Franchise Disclosure Agreement Sample

According to the Federal Trade Commission[3], there are 15 states that require franchisees to give an FDD to franchisees before signing a franchise agreement. Thirteen of these states require them to be submitted by a public authority for public registration. A franchise is a license that a party (the franchisee) acquires to allow them to access the proprietary knowledge, processes and brands of a company (the franchisee). This allows the franchisee to sell a product or offer a service under the company name. In exchange for acquiring the franchise, the franchisee usually pays the franchisee a first annual start-up and license fee. Under federal and state franchise laws, an FDD must contain 23 sections, each section being called an « article. » Below is a summary of the 23 pieces of information about an FDD: the date of issuance of an FDD is the date on which the franchisee designates his FDD as complete and compliant with federal franchise laws. Meeting and setting the issue date is a self-certifying process, as there is no federal authority that verifies or registers FDDs. At the state level, in franchise registration states, the FDD must be registered with a public examiner who, under a verification procedure, grants or refuses to register. In these countries known as the country of registration of the franchise, the FDD must be submitted and registered with a national franchise examiner.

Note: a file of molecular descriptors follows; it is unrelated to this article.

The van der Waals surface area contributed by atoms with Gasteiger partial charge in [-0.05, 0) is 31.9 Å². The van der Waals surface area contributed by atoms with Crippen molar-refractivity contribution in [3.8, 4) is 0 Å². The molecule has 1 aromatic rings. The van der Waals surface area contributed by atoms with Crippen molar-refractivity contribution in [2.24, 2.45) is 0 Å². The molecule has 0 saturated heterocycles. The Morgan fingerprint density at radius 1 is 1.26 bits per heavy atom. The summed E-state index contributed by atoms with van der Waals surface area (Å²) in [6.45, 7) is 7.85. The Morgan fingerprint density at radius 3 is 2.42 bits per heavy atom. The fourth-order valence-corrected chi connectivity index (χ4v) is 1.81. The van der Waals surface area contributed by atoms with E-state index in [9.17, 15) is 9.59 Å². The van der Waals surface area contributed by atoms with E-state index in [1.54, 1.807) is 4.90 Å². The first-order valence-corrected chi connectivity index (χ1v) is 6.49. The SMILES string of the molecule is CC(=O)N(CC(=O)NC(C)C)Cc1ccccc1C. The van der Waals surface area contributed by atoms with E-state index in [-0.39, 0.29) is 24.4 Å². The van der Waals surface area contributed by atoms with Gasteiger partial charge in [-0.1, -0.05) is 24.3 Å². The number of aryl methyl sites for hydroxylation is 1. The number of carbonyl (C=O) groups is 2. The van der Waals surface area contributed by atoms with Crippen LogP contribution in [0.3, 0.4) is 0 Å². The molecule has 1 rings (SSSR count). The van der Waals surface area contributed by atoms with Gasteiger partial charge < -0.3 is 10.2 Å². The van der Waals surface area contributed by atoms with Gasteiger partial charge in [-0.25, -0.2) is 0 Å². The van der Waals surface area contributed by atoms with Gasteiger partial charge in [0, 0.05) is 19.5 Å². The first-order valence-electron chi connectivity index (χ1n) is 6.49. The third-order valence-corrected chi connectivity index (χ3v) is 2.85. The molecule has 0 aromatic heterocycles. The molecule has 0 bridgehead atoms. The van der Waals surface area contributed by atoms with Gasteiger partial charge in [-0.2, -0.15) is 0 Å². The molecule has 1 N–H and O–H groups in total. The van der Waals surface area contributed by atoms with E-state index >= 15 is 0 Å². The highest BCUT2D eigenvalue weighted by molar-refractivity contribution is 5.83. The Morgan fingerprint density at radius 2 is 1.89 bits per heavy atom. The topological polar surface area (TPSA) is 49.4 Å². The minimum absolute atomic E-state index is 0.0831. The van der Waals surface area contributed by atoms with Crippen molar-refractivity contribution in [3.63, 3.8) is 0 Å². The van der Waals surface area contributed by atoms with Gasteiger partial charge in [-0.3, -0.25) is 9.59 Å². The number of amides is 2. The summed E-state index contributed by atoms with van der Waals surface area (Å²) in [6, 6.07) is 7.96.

The FDD contains comprehensive information about the roles of both parties to the franchise – the franchisor and the franchisee – and aims to enable the potential franchisee to make an honest and informed decision about their investment in the business. The document explains how investing in practice will work for the potential franchisee, which is critical as a franchise is another type of investment/business. We will discuss FDD in more detail below, including what should be in an FDD, when an FDD should be disclosed to potential franchisees, and when an FDD should be updated and registered. All franchisees should use the information contained in the FDD in their franchise searches. Yes. For the purposes of FDD Item 21, the FDD must contain the franchisee`s audited financial statements.